EASTHAM – We went to the Eastham Turnip Festival on Saturday looking for someone else who has just fallen off of a turnip truck because, as Eastham Turnip farmer Bob Wells said, “This would be a good place to look.”
We have met thousands of people through decades of life, and virtually everyone has bragged that they did not just fall off of a turnip truck. Wells owns a truck that carries turnips. Turnips have fallen off of his truck from time to time, he said. But, he said, he has never fallen off of his turnip truck.
We were naive enough to believe that Wells has never fallen off of his turnip truck. “Have you ever had an Eastham turnip?” he asked. Wearing turnip farmer overalls, he described the humble tubers as “addictive.” He grinned.
“Be careful,” said Wells. “You can get hooked on these.”
We ran in the other direction. At which point, we ran into Jack Kerig, dressed head-to-toe as a turnip. “I represent the best of the Eastham turnip crop,” he said.
But has he ever fallen off of a turnip truck? “Would you like to see the road rash?” he asked.
We did not want to see the road rash. In certain matters of Too Much Information, we prefer to be naive.
But we were curious as to how the turnip festival started. Plus, we were hoping to find someone not dressed as a turnip who would admit to having fallen off of a turnip truck – preferably very recently.
And as we wandered through the cafeteria of the Nauset Regional School, with murals of surfers on the wall, we met Tricia Ford Gardner, who chaired the festival for the first eight years. In fact, the 11-year-old festival was her idea.
Ford Gardner said she modeled the idea of the Eastham Turnip Festival on the successful Wellfleet Oyster Festival, which she described as “upper class, fancy.”
But turnips, she said, have a different reputation. “Get back to your roots,” she implored. And then she added, “Turn up for turnips.” By about this time, we had a blade of grass in our mouth and some hayseed in our pockets. We were all-in.
Earlier, we ran ran into the current chair of the Eastham Turnip Festival, Marianne Sinopoli, who was thrilled to see the cafeteria full of people who have never fallen off of a turnip truck. “We’re drawing a record crowd,” she said. “People have turned up in droves.”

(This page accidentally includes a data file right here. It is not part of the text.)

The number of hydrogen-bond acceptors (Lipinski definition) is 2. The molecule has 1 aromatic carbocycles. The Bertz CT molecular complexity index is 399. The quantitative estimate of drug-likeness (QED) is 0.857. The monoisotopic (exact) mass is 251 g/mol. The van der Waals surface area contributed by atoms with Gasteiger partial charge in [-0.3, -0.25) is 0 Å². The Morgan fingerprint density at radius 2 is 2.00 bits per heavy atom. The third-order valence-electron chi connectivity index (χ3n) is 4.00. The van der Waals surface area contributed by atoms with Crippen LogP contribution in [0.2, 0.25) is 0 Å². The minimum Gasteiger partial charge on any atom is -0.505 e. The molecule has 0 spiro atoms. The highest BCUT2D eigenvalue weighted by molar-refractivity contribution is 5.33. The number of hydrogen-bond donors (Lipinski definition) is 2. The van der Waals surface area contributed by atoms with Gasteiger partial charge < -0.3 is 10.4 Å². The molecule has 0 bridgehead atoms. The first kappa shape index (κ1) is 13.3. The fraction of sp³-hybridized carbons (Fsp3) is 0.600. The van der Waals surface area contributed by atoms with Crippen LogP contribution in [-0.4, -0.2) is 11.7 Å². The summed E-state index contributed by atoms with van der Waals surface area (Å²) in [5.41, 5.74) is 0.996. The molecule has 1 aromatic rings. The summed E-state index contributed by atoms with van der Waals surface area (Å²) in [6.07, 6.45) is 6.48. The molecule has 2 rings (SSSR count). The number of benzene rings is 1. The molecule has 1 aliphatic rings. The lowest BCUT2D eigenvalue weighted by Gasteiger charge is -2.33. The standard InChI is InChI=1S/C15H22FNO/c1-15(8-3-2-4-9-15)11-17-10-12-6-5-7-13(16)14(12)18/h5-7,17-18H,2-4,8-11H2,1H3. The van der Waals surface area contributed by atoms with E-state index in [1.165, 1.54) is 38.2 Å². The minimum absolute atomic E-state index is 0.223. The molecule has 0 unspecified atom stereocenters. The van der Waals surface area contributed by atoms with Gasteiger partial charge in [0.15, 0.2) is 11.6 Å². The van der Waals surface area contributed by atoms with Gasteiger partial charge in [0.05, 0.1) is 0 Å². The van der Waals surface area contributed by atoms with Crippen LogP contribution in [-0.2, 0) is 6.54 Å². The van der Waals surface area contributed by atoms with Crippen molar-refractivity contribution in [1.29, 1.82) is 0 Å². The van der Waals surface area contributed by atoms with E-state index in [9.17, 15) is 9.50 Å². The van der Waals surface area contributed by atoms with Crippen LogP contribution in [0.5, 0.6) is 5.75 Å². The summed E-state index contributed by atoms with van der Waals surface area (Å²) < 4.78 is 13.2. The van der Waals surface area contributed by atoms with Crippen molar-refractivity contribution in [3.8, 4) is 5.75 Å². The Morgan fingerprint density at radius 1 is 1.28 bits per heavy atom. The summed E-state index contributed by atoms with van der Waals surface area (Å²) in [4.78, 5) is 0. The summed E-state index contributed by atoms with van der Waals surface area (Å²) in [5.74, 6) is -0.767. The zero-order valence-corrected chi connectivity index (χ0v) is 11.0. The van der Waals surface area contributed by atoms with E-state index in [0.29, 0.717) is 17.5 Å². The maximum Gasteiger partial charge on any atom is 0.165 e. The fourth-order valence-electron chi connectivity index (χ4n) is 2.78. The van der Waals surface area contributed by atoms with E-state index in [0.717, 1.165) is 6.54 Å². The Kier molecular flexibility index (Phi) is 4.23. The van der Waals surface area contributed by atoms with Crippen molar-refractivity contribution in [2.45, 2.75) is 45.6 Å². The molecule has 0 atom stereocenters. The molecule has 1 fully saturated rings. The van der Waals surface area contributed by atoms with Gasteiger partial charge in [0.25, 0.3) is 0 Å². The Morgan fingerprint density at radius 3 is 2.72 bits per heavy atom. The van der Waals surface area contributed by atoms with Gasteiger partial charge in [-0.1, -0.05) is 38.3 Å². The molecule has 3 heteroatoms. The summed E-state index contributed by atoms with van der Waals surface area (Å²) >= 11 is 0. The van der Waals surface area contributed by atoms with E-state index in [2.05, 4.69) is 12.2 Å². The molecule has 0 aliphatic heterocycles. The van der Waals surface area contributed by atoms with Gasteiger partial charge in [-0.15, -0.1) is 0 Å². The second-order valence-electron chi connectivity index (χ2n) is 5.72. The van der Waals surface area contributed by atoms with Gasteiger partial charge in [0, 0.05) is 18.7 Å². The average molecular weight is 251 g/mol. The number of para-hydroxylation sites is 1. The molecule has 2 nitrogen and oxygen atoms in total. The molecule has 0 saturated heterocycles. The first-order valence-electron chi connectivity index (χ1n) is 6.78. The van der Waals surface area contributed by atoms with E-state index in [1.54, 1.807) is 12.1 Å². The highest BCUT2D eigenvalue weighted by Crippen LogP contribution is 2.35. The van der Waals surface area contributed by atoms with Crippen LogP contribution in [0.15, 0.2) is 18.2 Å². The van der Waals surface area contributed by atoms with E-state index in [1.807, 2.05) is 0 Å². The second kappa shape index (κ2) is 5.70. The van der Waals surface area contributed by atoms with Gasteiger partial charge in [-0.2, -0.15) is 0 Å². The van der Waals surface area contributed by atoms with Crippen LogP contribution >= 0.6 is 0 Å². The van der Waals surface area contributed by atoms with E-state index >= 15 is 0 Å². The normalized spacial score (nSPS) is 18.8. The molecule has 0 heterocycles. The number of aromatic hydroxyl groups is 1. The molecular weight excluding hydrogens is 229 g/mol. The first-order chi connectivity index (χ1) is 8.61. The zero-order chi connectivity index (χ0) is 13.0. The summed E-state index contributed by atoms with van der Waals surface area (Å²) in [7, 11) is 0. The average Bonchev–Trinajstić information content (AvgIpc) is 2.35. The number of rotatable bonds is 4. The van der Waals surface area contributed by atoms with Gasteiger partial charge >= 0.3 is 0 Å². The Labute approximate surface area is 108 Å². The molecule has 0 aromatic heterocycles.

No one ever shows up at a turnip festival. They turn up.
This year’s festival, said Sinopoli, featured local produce beyond turnips, such as apples from Harwich. There were also local crafts in the hallway outside the cafeteria. But don’t be lacking in wisdom about this event. It was about the turnips.
There was a turnip-shucking contest, Mr. Turnip Head, turnip ring toss, a turnip cooking contest and more.
“I love turnips,” said Sinopoli. “You can boil ’em, bake em, mash ’em, or smash ’em,” she said. And then, perhaps suspecting that we are unsuspecting of the truth, she reiterated, “I actually love the taste of turnips.”
Sinopoli said she has never actually fallen off of a turnip truck, but added, “If you ask my husband, he’d probably say I have definitely fallen off of the truck.” Organizing a turnip festival, she said, takes a lot of time. “He’s wondering when I’m going to come home from the turnip patch.”
Still, the person running the turnip festival had never fallen off of a turnip truck. Were we really the only ones?
We ran into Sherri Stockdale of Harwich, who teaches kindergarten in Truro. She has written a poem and done a graphic of the “Dance Of The Turnips.” She was inspired, she said, because the idea of a turnip festival is “delightfully weird.”
And finally, when we asked Stockdale if she had ever fallen off of a turnip truck, she responded with an expressive smile that went with her words, “Oh yeah! I think everyone has a few times in their life.”
We hope that you believe that we wrote this entire story from the back of a turnip truck in Eastham, except for the final two words: We’re falling.
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— Brian Tarcy